Virtual Iron: Acquisition Target?
Industry analyst Mann says he believes Virtual Irons claim that its virtualization solution is better than Microsofts, and that its (roughly) comparable to VMware without the cost and complexity.
Thats probably a reasonable statement in actual fact, he says.
Moreover, Virtual Iron has probably been smart to focus on the SMB market, he says, especially given the competition from heavyweights VMware and Citrix.
Yet that wont insulate the small vendor from Microsoft. The problem for Virtual Iron is that Redmond is delaying the market. For longtime Windows shops, Microsofts claim that it now has a hypervisor with management capability with missing pieces on the way is tempting.
So some of these companies are potentially holding off until it delivers some of this stuff, Mann notes. So thats going to stall some people.
Where things will get even more difficult for Virtual Iron now is against [Microsoft] Hyper-V, Mann says. Obviously Microsoft has a very strong presence in small and medium business, as well as in large enterprise. In short, theres no place for Virtual Iron to hide.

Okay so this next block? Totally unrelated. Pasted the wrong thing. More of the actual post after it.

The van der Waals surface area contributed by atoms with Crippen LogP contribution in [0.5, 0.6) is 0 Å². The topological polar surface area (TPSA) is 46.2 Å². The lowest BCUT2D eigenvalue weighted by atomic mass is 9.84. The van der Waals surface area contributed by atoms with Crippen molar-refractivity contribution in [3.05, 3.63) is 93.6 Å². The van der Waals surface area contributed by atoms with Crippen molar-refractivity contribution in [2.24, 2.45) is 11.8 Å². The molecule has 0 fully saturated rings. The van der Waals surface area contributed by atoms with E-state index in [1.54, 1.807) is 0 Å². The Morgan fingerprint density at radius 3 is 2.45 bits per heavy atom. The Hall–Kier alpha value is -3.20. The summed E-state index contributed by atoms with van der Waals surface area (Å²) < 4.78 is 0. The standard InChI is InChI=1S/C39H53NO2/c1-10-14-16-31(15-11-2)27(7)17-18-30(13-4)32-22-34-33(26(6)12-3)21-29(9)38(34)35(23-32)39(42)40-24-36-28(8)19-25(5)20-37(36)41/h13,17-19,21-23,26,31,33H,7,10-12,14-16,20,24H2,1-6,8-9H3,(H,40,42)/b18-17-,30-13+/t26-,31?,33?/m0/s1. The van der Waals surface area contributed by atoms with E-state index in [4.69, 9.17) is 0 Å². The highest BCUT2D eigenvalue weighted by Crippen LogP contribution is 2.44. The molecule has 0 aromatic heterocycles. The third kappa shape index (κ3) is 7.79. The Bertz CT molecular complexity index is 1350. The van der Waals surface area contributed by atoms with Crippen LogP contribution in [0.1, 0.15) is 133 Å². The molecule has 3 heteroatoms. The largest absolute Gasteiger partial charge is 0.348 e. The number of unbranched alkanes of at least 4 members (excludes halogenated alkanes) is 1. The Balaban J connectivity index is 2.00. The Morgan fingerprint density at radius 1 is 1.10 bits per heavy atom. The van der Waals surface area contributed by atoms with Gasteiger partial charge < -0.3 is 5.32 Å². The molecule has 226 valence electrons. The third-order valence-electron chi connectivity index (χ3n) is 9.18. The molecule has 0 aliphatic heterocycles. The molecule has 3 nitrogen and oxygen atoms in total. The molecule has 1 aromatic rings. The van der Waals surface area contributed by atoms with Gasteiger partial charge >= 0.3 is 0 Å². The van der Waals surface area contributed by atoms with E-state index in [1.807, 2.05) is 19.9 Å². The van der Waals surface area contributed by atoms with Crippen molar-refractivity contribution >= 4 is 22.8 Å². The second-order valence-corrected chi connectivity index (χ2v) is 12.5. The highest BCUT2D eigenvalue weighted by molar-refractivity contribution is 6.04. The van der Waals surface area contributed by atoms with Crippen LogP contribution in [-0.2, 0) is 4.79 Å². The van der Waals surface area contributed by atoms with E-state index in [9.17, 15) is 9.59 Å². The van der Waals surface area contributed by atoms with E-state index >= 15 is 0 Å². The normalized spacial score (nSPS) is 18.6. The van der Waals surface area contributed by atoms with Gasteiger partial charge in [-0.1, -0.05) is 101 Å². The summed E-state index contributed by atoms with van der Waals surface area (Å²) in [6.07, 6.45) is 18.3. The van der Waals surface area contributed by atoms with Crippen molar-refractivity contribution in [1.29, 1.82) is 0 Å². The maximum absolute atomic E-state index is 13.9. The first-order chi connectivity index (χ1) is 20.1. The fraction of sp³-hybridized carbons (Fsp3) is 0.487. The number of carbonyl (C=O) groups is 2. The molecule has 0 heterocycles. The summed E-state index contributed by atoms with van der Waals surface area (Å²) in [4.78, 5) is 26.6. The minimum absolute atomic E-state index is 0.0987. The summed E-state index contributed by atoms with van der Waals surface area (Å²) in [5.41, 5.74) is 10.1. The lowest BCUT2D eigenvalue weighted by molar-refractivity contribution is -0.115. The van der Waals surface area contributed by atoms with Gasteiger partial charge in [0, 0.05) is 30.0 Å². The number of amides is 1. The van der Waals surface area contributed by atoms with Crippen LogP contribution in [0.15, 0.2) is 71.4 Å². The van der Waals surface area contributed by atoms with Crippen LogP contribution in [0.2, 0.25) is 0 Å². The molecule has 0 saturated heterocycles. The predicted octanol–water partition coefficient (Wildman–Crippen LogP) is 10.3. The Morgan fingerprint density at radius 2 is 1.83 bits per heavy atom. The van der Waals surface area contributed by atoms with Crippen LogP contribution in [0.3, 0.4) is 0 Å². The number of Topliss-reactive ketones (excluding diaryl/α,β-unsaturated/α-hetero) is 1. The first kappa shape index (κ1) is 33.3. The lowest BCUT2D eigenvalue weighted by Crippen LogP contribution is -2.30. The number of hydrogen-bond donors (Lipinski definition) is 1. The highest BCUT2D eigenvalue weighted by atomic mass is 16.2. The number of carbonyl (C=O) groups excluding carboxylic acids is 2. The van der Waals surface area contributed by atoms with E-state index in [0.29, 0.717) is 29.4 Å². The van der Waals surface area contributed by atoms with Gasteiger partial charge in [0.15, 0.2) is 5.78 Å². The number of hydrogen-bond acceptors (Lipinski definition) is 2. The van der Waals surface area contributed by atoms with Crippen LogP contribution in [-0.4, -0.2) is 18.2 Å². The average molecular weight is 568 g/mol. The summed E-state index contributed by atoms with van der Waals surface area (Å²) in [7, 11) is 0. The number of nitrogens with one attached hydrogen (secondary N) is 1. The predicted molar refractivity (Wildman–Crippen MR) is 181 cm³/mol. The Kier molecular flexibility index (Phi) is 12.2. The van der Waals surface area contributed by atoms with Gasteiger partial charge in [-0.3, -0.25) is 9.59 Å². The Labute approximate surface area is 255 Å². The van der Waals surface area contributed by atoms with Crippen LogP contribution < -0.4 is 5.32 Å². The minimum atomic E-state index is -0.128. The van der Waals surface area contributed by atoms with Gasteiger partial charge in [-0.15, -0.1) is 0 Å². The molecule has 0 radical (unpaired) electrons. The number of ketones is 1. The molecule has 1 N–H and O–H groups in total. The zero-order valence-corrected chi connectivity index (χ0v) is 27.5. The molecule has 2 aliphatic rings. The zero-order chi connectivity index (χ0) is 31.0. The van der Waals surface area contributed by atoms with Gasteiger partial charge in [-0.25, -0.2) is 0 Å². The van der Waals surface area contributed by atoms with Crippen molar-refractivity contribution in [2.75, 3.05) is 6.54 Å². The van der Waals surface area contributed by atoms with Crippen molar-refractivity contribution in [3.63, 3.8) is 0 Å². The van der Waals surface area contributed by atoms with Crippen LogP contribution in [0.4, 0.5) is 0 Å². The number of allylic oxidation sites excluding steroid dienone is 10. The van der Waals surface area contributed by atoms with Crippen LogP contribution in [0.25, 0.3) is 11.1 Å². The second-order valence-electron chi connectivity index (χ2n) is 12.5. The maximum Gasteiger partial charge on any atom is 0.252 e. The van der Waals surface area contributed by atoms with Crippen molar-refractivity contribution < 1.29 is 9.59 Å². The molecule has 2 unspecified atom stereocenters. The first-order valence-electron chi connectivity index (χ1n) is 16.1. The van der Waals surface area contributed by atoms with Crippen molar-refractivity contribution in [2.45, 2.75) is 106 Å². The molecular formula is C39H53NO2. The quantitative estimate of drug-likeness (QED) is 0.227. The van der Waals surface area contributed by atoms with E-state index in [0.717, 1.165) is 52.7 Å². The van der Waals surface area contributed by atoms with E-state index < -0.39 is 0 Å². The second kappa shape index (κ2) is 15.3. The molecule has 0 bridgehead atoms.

There is the possibility of having success in specific verticals, in specific segments. Virtual Iron is looking for the SMB segment. [Virtualization vendor] Parallels is looking in the service provider market. There is room to be a niche player here. But as the market gets crowded by Microsoft, VMware and Citrix, that niche capability gets less acceptable and they need to be part of some bigger picture.
Yet its this possibility of being part of something bigger that offers a lucrative ray of hope for Virtual Iron, Mann says. The company makes a tempting acquisition target.
I can think of half a dozen vendors in software and hardware who might want to have Virtual Iron in their portfolio, he says. A player along the lines of IBM or HP might want to scoop up the company.
In the mean time, the virtualization market is a growth story amid generally sagging budgets. Perhaps the hefty growth will expand the customer base enough for all (or most) of the players.
Indeed, its early in the game. The industry analyst, and some of the vendors and the press, I think they tend to overstate how quickly these trends are adopted, Olds says.
The majority of customer are using virtualization to some extent, but in x86 a lot of them are still kicking the tires and using it in places that are kind of the low hanging fruit, like testing and development. Some will point to using it in production for mission critical, but my sense is that customers arent quite there yet, and its going to take years to get to that point.
James Maguire is the managing editor of Datamation.